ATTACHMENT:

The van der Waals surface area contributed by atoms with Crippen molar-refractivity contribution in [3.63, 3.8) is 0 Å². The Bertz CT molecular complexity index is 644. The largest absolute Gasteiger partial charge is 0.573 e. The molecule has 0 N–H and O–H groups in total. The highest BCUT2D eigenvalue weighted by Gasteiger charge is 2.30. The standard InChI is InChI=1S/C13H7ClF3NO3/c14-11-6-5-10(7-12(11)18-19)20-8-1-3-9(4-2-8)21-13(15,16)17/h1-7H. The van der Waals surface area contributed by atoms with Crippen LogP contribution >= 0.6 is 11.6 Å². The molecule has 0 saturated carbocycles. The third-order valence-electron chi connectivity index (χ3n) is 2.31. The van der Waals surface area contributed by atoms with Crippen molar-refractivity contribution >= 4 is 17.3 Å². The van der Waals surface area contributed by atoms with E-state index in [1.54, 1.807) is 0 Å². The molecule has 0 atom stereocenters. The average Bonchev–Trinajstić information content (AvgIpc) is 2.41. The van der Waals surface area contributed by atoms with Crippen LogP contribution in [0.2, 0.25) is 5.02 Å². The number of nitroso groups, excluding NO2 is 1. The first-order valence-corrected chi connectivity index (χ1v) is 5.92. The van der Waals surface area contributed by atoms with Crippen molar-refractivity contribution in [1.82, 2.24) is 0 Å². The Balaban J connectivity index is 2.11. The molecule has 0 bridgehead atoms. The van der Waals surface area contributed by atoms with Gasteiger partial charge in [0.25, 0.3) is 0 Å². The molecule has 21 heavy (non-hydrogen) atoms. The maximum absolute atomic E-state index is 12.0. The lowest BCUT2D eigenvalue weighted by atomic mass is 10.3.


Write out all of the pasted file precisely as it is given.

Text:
The van der Waals surface area contributed by atoms with Crippen molar-refractivity contribution in [3.63, 3.8) is 0 Å². The Bertz CT molecular complexity index is 644. The largest absolute Gasteiger partial charge is 0.573 e. The molecule has 0 N–H and O–H groups in total. The highest BCUT2D eigenvalue weighted by Gasteiger charge is 2.30. The standard InChI is InChI=1S/C13H7ClF3NO3/c14-11-6-5-10(7-12(11)18-19)20-8-1-3-9(4-2-8)21-13(15,16)17/h1-7H. The van der Waals surface area contributed by atoms with Crippen LogP contribution >= 0.6 is 11.6 Å². The molecule has 0 saturated carbocycles. The third-order valence-electron chi connectivity index (χ3n) is 2.31. The van der Waals surface area contributed by atoms with Crippen molar-refractivity contribution >= 4 is 17.3 Å². The van der Waals surface area contributed by atoms with E-state index in [1.54, 1.807) is 0 Å². The molecule has 0 atom stereocenters. The average Bonchev–Trinajstić information content (AvgIpc) is 2.41. The van der Waals surface area contributed by atoms with Crippen LogP contribution in [0.2, 0.25) is 5.02 Å². The number of nitroso groups, excluding NO2 is 1. The first-order valence-corrected chi connectivity index (χ1v) is 5.92. The van der Waals surface area contributed by atoms with Crippen molar-refractivity contribution in [1.82, 2.24) is 0 Å². The Balaban J connectivity index is 2.11. The molecule has 0 bridgehead atoms. The van der Waals surface area contributed by atoms with Gasteiger partial charge in [0.25, 0.3) is 0 Å². The molecule has 21 heavy (non-hydrogen) atoms. The maximum absolute atomic E-state index is 12.0. The lowest BCUT2D eigenvalue weighted by atomic mass is 10.3.